There’s a lot of anger in the world right now. I have never really thought of myself as an angry person, and I have given many homilies and much advice in the confessional about the corrosive nature of anger and how it can really ruin one’s life and distort one’s perspective, but there are days when I do feel angry.
I feel kind of angry today. At the risk of whining, there are a lot of little things that make me angry: the difficulty of getting parishes to help with campus ministry dinners, the guy who was at my downtown lunch spot with huge font profanity on his t-shirt, the rude things I see on social media. I know. I know: first world problems.
But I’m also feeling angry about what I see in the bigger picture around me: crazy racists marching down the street, people tearing down statues instead of rationally addressing the underlying issues of racism and bigotry, homeless veterans, cars mowing down people in Spain, living in a country where we abort our children without batting an eye, elected officials acting like bratty toddlers instead of addressing serious political concerns, hearing about how the Pikes Peak region has one of the highest rates of teen suicide in the country, an abject disregard for the poor and marginalized, living in a world where we are more concerned about checking our Facebook status than making time for one another. I could go on. This isn’t an exhaustive list, and hopefully I have equally offended every segment of the political spectrum.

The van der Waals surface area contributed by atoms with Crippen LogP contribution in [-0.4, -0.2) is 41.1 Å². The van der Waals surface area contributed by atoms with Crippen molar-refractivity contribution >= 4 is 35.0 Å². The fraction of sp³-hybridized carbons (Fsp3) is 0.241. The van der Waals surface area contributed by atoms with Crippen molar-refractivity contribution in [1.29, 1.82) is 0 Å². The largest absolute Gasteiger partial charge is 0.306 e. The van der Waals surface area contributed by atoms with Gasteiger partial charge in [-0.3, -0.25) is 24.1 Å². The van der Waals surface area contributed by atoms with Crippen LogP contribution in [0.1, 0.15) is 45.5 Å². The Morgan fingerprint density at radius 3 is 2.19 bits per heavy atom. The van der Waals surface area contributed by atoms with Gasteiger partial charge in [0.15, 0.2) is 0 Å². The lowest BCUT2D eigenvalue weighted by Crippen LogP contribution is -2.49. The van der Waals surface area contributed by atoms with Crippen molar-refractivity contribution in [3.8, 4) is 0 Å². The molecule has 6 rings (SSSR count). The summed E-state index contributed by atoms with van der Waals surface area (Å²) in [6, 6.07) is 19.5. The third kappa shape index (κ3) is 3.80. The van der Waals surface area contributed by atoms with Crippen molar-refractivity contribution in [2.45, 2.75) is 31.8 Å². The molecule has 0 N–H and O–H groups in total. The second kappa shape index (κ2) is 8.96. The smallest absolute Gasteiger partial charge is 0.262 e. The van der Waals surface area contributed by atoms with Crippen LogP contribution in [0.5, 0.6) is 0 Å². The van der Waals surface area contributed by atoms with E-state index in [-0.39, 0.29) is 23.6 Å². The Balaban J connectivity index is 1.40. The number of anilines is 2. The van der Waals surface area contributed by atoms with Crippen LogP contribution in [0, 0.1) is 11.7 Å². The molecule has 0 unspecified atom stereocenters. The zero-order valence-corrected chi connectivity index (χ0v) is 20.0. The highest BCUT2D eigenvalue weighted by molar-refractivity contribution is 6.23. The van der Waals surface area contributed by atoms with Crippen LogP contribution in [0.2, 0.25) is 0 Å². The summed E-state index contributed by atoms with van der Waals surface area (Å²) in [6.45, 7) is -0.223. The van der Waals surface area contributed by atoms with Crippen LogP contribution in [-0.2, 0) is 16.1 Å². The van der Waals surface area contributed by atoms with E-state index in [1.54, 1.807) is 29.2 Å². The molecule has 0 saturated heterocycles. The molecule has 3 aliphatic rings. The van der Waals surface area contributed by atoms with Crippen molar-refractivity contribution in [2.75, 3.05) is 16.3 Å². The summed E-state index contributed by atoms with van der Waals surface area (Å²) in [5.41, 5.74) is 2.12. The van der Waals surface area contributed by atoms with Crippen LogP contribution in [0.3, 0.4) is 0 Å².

Maybe the thing that makes me the angriest is the complete inability of anyone in our society to have a polite discussion with someone about an issue over which they disagree. I feel like we live in the most polarized of times, and that does make me angry. It also makes me sad.
There is, of course, such a thing as a righteous anger. One good example of that is Jesus’ cleansing of the Temple. I think a lot of the issues we face as a country and a society qualify as things that can and should make us angry (and please note the difference between anger and violence or disrespect of others).
And yet, after a lot of prayer this week, I’ve come to the conclusion that complaining about all of these things will not change them. Getting angry about them won’t change them. Posting an irate social media post about them won’t change them. Because we are the problem — each one of us individually.
Change has to begin with us, and until we work on our own lives, our own relationship with one another, and our own relationship with God, it’s insane for us to think the world around us will change.
Some examples: It is impractical for us to be outraged about the language our President uses when we listen to expletive laden music. It’s hard to understand how someone different than us thinks when we only socialize with people who are exactly like us, and it’s certainly ridiculous for us to be outraged about terrorism and war when we don’t care about how the poor are treated, abortion, or the death penalty.
Maybe it’s time for us to look inward. This isn’t meant to be one of those posts that shames everyone. But it could be a good challenge. It’s a challenge we all need.
I was watching one of those summer singing competition shows last evening, and one of the contestants sang Michael Jackson’s “Man in the Mirror.” It’s kind of a corny song, but the lyrics seem pretty spot on right now-at least to me.
“If you want to make the world a better place, take a look at yourself and then make a change.” It’s never too late for us to be the change we want to see in the world.